Do you see the hint of a future blessing in these verses? Jethro was not an Israeli. He was a Midianite, a foreigner. But when he came into Moses’ tent and heard what wondrous things the God of Israel had done, he freely and openly confessed his faith in Adonai, offered sacrifices to Him, and then he and the elders of Israel broke bread together! I see here a foreshadowing of Gentiles hearing the Good News (from Jewish men, no less) about the wondrous miracles of Messiah Yeshua, and becoming followers of the God of Israel. I see the foreshadowing of Jews and Gentiles breaking bread together with gladness of heart and in unity of faith. It didn’t make Jethro a Jew, but it did make him a worshiper of the God of Israel; and consequently a brother in the Faith.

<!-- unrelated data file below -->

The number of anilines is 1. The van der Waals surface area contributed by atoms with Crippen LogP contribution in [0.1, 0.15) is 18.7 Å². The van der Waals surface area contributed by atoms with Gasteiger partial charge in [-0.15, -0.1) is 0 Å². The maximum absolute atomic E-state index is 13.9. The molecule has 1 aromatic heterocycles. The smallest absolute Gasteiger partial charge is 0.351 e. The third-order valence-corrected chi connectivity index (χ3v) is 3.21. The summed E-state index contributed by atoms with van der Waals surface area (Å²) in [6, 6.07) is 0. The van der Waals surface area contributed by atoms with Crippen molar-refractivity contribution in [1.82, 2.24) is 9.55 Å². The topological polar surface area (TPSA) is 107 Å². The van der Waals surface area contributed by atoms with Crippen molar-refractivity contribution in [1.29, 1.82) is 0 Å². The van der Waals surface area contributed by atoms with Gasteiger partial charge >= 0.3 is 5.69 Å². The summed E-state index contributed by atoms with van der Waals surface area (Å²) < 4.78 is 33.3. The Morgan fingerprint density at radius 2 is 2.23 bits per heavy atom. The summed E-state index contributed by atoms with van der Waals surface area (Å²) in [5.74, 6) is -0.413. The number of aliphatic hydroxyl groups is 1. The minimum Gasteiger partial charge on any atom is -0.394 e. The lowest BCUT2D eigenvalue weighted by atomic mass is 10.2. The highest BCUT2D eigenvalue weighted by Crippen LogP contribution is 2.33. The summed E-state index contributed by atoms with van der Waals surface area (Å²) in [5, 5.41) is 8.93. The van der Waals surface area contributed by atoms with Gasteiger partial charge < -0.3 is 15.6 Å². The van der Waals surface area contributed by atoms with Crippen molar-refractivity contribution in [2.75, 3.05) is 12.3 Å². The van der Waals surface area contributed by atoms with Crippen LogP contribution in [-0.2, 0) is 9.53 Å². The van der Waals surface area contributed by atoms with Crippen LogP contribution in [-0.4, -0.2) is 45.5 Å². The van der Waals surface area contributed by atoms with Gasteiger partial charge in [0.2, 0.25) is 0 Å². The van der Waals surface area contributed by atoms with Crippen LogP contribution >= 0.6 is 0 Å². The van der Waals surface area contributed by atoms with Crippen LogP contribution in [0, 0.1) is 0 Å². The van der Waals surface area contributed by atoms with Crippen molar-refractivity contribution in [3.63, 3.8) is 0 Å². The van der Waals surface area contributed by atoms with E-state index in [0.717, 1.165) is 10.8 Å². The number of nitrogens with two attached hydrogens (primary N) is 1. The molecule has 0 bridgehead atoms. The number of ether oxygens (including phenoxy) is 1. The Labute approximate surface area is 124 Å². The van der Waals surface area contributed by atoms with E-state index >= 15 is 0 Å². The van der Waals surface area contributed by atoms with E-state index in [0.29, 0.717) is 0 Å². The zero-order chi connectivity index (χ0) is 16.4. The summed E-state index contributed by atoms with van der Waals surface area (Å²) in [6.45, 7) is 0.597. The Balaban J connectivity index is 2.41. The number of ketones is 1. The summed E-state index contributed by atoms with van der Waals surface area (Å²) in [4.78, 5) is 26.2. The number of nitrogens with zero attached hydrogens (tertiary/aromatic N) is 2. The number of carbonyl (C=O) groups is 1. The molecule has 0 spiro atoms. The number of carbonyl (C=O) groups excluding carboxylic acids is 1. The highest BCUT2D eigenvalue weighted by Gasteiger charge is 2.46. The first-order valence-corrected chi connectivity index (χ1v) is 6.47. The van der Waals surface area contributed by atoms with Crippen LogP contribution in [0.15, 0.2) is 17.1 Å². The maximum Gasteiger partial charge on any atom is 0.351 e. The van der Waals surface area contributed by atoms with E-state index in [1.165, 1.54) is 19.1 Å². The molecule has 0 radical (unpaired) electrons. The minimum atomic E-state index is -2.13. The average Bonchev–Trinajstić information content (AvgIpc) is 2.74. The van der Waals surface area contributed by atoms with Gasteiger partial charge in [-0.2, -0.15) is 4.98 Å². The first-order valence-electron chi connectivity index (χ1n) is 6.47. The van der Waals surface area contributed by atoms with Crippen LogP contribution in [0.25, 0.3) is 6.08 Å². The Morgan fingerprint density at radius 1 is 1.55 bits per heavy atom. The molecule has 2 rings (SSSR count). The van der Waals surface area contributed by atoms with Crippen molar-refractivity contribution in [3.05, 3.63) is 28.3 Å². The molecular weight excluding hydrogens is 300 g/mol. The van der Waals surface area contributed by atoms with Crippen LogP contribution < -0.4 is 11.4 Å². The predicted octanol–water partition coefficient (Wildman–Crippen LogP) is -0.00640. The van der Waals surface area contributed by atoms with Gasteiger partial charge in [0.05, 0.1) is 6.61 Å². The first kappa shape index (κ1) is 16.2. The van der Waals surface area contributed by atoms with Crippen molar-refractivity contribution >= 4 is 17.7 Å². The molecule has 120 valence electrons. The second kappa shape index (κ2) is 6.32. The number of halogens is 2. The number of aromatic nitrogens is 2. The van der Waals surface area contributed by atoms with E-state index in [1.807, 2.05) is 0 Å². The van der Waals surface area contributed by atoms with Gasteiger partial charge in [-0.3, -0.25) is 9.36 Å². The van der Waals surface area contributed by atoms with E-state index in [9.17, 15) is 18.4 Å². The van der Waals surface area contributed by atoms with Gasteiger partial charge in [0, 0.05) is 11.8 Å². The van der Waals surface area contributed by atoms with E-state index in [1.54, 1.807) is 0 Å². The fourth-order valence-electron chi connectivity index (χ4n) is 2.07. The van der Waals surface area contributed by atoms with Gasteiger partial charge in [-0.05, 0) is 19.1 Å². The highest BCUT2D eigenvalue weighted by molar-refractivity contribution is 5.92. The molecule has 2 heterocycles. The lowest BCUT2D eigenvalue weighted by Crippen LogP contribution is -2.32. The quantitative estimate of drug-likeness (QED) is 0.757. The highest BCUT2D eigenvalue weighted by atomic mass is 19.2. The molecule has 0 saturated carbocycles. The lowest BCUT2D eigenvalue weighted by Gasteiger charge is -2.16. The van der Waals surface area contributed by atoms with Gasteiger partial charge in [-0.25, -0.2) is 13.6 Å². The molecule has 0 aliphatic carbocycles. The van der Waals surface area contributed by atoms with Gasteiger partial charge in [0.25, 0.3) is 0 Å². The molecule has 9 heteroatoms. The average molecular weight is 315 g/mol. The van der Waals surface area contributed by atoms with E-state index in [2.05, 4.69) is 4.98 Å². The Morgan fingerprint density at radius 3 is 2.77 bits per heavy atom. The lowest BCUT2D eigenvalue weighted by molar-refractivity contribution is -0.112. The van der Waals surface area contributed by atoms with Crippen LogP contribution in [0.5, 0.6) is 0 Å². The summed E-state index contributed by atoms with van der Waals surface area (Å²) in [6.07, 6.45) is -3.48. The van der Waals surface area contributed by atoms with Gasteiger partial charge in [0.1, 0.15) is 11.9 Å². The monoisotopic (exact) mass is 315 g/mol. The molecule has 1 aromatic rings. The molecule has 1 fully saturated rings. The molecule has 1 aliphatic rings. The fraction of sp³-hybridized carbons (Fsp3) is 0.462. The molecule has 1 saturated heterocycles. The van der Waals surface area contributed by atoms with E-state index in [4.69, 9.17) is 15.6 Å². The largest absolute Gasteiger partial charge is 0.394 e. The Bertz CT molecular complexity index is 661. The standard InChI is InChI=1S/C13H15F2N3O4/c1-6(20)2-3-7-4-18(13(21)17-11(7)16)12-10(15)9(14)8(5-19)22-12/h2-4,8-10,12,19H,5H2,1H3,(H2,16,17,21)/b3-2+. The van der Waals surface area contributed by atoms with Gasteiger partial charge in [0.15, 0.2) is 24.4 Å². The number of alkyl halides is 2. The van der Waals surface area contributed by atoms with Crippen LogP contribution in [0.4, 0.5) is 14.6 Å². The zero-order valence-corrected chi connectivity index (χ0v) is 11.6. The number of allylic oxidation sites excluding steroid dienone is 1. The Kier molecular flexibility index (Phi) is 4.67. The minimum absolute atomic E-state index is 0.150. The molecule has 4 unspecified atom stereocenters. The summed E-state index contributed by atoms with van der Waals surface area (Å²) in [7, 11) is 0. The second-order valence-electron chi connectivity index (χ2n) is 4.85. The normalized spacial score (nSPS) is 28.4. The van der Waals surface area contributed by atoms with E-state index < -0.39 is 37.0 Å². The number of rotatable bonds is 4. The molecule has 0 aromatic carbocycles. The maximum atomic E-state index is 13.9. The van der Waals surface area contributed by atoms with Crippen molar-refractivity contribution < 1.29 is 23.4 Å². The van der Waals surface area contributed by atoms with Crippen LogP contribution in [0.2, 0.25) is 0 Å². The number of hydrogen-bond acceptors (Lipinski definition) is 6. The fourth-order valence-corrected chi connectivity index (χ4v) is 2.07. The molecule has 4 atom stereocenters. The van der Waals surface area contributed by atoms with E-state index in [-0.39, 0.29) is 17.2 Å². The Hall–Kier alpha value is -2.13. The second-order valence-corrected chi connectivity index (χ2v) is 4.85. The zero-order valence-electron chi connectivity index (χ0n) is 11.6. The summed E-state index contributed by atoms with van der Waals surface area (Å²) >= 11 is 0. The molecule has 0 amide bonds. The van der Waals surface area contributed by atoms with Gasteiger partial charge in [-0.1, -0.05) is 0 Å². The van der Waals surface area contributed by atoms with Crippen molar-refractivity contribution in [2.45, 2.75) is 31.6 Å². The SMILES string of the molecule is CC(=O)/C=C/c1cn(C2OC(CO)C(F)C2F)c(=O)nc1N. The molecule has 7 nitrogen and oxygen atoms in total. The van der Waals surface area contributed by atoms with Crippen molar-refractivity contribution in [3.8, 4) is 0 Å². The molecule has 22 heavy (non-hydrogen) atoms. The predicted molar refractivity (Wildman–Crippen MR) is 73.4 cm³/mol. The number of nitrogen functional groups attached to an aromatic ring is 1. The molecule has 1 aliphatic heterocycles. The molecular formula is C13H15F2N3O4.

Jethro advised Moses to delegate authority when it came to settling legal disputes. Moses had been doing it single-handedly, and it was obvious that if something didn’t change, Moses would suffer burn-out, and the people would become frustrated at the long wait for their cases to be heard. Moses wisely took that advice. We can learn from others!
If you’ve ever asked, “Why doesn’t God just come down and reveal Himself?” you have your answer in chapter 19. Israelwas encamped at Horeb, and God summoned Moses up the mountain. He had a proposal for Israel. He gave Moses these words to tell the people:
וְעַתָּ֗ה אִם־שָׁמֹ֤ועַ תִּשְׁמְעוּ֙ בְּקֹלִ֔י וּשְׁמַרְתֶּ֖ם אֶת־בְּרִיתִ֑י וִהְיִ֨יתֶם לִ֤י סְגֻלָּה֙ אַתֶּ֣ם רְאִיתֶ֔ם אֲשֶׁ֥ר עָשִׂ֖יתִי לְמִצְרָ֑יִם וָאֶשָּׂ֤א אֶתְכֶם֙ עַל־כַּנְפֵ֣י נְשָׁרִ֔ים וָאָבִ֥א אֶתְכֶ֖ם אֵלָֽי׃
“You yourselves have seen what I did to Egypt, and how I carried you on eagles’ wings and brought you to Myself. Now if you obey Me fully and keep My covenant, then out of all nations you will be My treasured possession.”